Christopher Bunick, MD, PhD, reviews the benefit of antibiotic resistance, blood-brain barrier penetration, and digestive distress with agents like sarecycline.
For many who follow the headlines of dermatology, it may be easy to neglect the importance of acne vulgaris.
Each of atopic dermatitis, plaque psoriasis, vitiligo, and alopecia areata—among other skin diseases—have been subject to headline developments in research, US Food and Drug Administration (FDA) approvals and more promising news in the last year.
And still, they pale in comparison to the reach of acne globally.
“A lot of times we forget with all these new approvals from the FDA—of cutting-edge precision medicine in dermatology—we forget that acne vulgaris is the eighth most common disease on planet Earth,” Christopher Bunick, MD, PhD, told HCPLive. “There’s almost a billion people here on Earth with acne vulgaris.”
In an interview with HCPLive during the 2022 Clinical Fall Dermatology Meeting this week, Bunick, associate professor of dermatology at Yale School of Medicine, discussed how while many of his colleagues would spend the meeting highlighting the advancement of precision medicines for other chronic skin diseases, there remains a core need to understand and adequately treat acne—a condition that’s “more central to the skin” than any other.
Bunick’s discussions at Fall Clinical this year review the progression from broad-spectrum antibiotics such as doxycycline and minacycline—agents that comprise about 75% of all prescriptions for acne—to alternatives that offer less concerning risk.
“It turns out, in the last few years, there’s been at least in the treatment of moderate-to-severe inflammatory acne, a pretty major advance in the antibiotic space,” Bunick said. “Now there’s still a lot of controversy about the use of antibiotics to treat acne, but the bottom line is for a lot of patients, oral antibiotics—both for their antibacterial efficacy…as well as their anti-inflammatory properties—are very effective for our patients.”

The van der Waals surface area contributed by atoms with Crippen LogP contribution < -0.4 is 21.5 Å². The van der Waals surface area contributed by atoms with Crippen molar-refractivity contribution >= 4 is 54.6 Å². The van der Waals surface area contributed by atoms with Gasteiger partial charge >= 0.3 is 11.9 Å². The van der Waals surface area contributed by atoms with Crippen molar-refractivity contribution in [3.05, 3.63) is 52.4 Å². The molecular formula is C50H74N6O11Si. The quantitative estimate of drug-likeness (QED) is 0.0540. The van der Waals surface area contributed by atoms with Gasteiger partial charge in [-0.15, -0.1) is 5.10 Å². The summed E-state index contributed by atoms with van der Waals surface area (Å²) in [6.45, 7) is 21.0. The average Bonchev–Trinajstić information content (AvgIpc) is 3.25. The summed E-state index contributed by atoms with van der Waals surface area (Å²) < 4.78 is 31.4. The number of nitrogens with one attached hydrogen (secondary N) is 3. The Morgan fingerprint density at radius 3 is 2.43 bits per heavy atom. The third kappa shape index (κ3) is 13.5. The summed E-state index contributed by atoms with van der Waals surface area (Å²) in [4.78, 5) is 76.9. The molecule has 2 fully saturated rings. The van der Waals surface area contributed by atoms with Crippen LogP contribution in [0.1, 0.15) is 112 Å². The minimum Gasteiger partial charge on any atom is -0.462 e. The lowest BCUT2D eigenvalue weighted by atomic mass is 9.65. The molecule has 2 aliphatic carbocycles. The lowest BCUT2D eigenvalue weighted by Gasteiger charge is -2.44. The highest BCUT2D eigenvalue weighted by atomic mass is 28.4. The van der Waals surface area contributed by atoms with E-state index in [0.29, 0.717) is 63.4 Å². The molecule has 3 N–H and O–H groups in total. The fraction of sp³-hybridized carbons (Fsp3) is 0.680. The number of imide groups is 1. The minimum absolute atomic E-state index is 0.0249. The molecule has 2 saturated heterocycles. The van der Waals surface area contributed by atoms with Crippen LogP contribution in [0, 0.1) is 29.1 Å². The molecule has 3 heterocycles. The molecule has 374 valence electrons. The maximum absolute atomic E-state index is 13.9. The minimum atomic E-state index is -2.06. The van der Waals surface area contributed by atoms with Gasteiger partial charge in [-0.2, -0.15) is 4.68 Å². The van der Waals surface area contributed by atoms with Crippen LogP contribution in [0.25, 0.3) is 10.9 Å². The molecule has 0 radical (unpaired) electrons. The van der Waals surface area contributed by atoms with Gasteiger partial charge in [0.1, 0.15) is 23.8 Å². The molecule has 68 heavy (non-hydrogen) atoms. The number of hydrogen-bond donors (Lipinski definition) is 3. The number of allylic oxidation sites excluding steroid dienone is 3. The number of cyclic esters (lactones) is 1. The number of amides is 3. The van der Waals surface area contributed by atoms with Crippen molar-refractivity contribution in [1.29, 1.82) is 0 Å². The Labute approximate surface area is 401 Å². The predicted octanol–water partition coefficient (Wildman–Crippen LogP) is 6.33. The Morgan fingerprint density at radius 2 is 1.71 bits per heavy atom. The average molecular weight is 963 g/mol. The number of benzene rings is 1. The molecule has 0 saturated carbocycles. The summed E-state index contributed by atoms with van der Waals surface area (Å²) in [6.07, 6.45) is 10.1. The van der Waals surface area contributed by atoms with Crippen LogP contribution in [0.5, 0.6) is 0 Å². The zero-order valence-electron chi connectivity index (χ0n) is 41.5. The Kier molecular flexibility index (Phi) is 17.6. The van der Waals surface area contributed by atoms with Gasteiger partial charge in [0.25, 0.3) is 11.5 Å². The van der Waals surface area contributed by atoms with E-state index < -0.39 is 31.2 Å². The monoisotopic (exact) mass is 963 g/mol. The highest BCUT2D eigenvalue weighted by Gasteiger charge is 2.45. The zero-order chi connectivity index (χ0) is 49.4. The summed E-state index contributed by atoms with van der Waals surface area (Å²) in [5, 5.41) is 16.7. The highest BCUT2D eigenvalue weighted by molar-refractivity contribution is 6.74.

Bunick discussed the advancement of narrow-spectrum antibiotics such as sarecycline, a first-in-class agent approved for acne vulgaris that has been shown to mitigate broad-spectrum antibiotic risks including gut microbiome harm, digestive distress, photosensitivity and blood-brain barrier penetration. He called the resolution of the latter issue “an amazing advantage for reducing vestibular side effects” such as dizziness or vertigo in older patients.
The advancement of narrow-spectrum antibiotics in acne also warrant the discussion of antibiotic stewardship in dermatology—a subject that Bunick believes has been carried quietly in the last 2 decades. Risk of antibiotic resistance has swayed some of the general public completely against the drugs’ use. But narrow-spectrum agents have been shown to have the least association with antibiotic resistance.
Later, Bunick discussed other innovations in acne care including a topical triple-combination therapy currently under investigation, as well as some advancements in case-specific strategy: managing patients on birth control, prescribing for patients on spironolactone, among others.